Should You Handle an Invoice Dispute in Person?

Posted by Ryan Howard on Dec 27, 2019 1:15:07 PM

Should You Handle an Invoice Dispute in Person

If the thought of an uncomfortable meeting with your client makes your stomach hurt, you're probably already shuddering at the title of this post. Invoice disputes usually mean that the client owes you money and is simply unwilling to pay what you're asking. Is it possible to figure out a solution to this situation with an in-person meeting? 

Should you handle an invoice dispute in person?

Why Meet in Person?

Research professor and author Brené Brown is quoted as saying, "People are hard to hate close up. Move in."

Consider a situation like an unpaid invoice. It is obviously going to create stress as the missing funds have also impacted your business payments to other vendors and expenses. The first reaction of most people under stress is frustration and anger. It's easy to take it personally - especially with correspondence over email or phone. 

Meeting in person may take away some of the space between you and your client. Being in someone's physical space may soften you or your client contact's initial reaction.  In fact, it may even alter the situation altogether. 

How to Prepare for an In-Person Client Meeting

Gather evidence: Before even scheduling a meeting, be sure of your side of the conflict. Gather all evidence of the client's agreement to the deal. Documents such as a signed contract, notes about correspondence, emails and invoices are all necessary to make your case. Talk to your sales team to see if there was some confusion about what was offered. Provide proof that your team delivered on the client's expectations. You may not have to show this proof but at least you're prepared.

Double check payment terms:  Many invoices are disputed because of a confusion about payment terms. Are the payment terms included in your contract with the client or listed clearly on the invoice? 

Try a friendly approach:  Before choosing to meet your client in person, try contacting them with friendly reminders that their invoice is past due. They may have missed the original invoice or were unaware that the due date has passed.Send These Reminder Notices

Come bearing gifts: Bringing donuts or offering lunch to a client who owes you money may seem counterintuitive but a nice gesture goes a long way. During the holidays, it's also a good time to "randomly show up" in the office with a box of cookies. It gives you an excuse to stop by, shows the client that your relationship matters and... oh by the way, remind them of a past due invoice.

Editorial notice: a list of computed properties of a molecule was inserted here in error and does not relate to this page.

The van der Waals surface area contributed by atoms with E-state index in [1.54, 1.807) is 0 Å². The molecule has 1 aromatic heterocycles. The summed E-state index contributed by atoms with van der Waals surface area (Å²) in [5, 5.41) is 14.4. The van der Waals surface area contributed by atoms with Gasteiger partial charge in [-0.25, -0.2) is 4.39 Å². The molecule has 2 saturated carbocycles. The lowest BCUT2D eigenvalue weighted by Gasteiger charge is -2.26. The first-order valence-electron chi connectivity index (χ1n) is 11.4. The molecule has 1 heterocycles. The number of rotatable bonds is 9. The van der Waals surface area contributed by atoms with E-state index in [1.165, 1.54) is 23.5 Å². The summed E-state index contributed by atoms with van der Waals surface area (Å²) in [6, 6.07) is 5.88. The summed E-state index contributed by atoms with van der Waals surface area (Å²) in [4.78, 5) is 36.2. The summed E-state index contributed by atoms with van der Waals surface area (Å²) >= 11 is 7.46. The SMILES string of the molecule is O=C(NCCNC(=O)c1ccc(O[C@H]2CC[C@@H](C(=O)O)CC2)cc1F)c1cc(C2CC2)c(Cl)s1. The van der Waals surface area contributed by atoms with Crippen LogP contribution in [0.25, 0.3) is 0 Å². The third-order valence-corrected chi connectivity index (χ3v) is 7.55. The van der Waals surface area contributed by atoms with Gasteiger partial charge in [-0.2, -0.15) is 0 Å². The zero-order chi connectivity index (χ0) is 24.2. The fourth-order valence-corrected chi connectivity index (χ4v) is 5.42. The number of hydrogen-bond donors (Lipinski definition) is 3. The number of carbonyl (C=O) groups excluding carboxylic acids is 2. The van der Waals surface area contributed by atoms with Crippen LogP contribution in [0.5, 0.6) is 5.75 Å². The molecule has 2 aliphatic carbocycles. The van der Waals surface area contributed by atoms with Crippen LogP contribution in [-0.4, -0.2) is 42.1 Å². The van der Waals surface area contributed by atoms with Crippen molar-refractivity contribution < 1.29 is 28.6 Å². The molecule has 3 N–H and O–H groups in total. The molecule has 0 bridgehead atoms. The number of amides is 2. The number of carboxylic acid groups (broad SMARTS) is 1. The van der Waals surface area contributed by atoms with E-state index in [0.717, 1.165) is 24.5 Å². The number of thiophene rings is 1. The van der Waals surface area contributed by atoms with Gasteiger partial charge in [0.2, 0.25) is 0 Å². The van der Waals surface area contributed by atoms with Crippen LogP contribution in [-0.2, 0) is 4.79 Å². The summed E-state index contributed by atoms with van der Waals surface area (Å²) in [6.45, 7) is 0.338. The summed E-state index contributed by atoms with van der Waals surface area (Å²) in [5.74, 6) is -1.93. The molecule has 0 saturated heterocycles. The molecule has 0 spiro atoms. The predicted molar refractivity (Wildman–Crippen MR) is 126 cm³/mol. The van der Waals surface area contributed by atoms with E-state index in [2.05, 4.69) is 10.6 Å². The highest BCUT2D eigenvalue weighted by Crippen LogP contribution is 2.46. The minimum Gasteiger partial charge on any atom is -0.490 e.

Be prepared to meet halfway: An in-person meeting should not intimidate your client. The value of a quality business relationship is at stake and an in-person meeting shows that you're there to resolve your differences. Can you make arrangements with your client to pay off the debt over time? Is there a minimum amount that you'd settle for? Are you prepared to make any concessions to meet your client's wishes to fix the situation?

What to Do If an In-Person Meeting Won't Work

If you know for a fact that no amount of negotiating will convince this client to pay or if your meeting didn't meet your expectations, a professional business-to-business negotiator may be exactly what's needed.

Third-party collections is available to contact and work with the client on your behalf. They'll need all of the evidence that you've already gathered and they'll make the uncomfortable phone calls to get you paid. The best part, you don't owe the collections agency a dime unless they get your client account resolved.

If the thought of handling an invoice dispute in person is too scary or if your client is absolutely unwilling to pay you, let Enterprise Recovery do the work for you.

Contact us to help you get paid!

Topics: Business relationships, Commercial Debt Collection, Entrepreneurs